For a brief moment, as the world-altering realities of life during a pandemic sank into the pit of my stomach as the new normal, I struggled with whether or not I should stick to the original release date for my new short story collection And Then We Vanish. But it quickly became the least of my worries, and so, April 7th 2020 was going to be the release date whether we liked it or not, and now here we are. And we have not vanished.
Eleven tales made up of old and new stories curated from over a decade or work, And Then We Vanish represents literary fiction with a twist. The stories are married to the theme of people vanishing or wanting to vanish. Most of the stories are dark, but apart from many of the characters wanting to escape their lives, and a few meeting their untimely demise, the stories are connected with strains of hope. When faced with bizarre events, trauma, and the absurd, most of these characters find ways to survive and move on.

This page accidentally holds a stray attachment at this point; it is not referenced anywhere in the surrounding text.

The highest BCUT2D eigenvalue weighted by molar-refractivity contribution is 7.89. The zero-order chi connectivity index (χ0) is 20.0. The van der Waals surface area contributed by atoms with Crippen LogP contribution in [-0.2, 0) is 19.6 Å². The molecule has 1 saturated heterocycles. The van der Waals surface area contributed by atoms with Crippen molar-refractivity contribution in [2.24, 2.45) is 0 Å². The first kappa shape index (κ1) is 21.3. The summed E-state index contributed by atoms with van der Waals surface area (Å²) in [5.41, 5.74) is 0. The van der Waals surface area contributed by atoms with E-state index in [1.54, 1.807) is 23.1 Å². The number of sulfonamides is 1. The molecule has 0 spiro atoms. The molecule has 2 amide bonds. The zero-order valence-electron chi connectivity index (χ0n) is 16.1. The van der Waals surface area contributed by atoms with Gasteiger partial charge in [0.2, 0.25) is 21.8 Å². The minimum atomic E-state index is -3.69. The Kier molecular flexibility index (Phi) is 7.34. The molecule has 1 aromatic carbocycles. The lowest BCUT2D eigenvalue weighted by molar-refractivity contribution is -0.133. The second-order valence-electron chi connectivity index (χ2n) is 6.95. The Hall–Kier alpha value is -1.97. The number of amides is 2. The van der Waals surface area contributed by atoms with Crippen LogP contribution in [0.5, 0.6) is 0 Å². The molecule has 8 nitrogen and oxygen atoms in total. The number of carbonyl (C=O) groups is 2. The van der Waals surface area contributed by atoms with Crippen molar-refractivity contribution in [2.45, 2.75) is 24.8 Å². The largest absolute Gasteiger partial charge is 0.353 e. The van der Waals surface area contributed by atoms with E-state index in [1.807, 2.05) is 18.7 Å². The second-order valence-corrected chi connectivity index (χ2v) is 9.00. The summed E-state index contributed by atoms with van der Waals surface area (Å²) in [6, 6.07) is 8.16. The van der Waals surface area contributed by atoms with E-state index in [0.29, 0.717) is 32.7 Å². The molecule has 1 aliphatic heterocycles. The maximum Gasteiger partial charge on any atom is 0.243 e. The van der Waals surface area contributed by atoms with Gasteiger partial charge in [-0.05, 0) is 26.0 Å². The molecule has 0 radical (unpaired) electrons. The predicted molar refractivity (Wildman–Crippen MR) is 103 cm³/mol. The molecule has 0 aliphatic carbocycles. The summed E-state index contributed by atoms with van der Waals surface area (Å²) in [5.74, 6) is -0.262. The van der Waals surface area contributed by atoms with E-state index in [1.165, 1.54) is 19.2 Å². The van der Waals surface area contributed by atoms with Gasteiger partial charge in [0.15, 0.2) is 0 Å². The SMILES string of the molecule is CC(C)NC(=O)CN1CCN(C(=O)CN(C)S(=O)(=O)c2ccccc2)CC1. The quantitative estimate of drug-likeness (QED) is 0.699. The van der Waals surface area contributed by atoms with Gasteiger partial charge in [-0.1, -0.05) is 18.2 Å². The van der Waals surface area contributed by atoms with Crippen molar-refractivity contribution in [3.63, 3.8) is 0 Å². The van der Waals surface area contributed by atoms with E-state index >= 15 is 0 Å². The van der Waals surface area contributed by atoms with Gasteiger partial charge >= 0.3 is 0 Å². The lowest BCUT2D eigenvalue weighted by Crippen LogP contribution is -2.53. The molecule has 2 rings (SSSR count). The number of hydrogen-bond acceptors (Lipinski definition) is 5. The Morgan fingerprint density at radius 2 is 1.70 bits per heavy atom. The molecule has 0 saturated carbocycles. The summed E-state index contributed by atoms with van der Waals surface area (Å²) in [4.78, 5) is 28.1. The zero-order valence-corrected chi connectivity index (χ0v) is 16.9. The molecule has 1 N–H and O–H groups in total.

I hope that we can all do the same in the wake of recent real-world events.
Where does one even begin to review a book like Joseph Souza’s Pray for the Girl? And how can any in-depth analysis not reveal one of its major plot twists? And believe me, there are many jaw-droppers here. Souza’s novel follows many of the standard modern murder mystery tropes, but’s it’s all told from the point of view of a protagonist unlike any other.
Lucy Abbott is a veteran of the Afghan War, both emotionally and physically scarred by her experiences and haunted by the death of a young girl she couldn’t save while stationed there. After a stint in New York City where she honed her culinary skills as a way to avoid dealing with her PTSD and other issues, she returns home to Fawn Grove, Maine to help her ailing sister only to find the once proud mill town economically devastated and tensions rising between the townies and recent influx of Afghan refugees. When a young Afghan girl (like the girl Lucy couldn’t save in the war) is found buried up to her head and stoned to death, Lucy takes on the classic role of amateur detective as a way to wrestle her own demons and find redemption, she hopes for both herself and her town.
In Lucy Abbott, Souza has created an unforgettable character who is tortured, complex, and tough as nails. Her PTSD only scratches the surface of what she’s been through and amplifies the conflicts she’s had with her own identity all her life. Continue reading →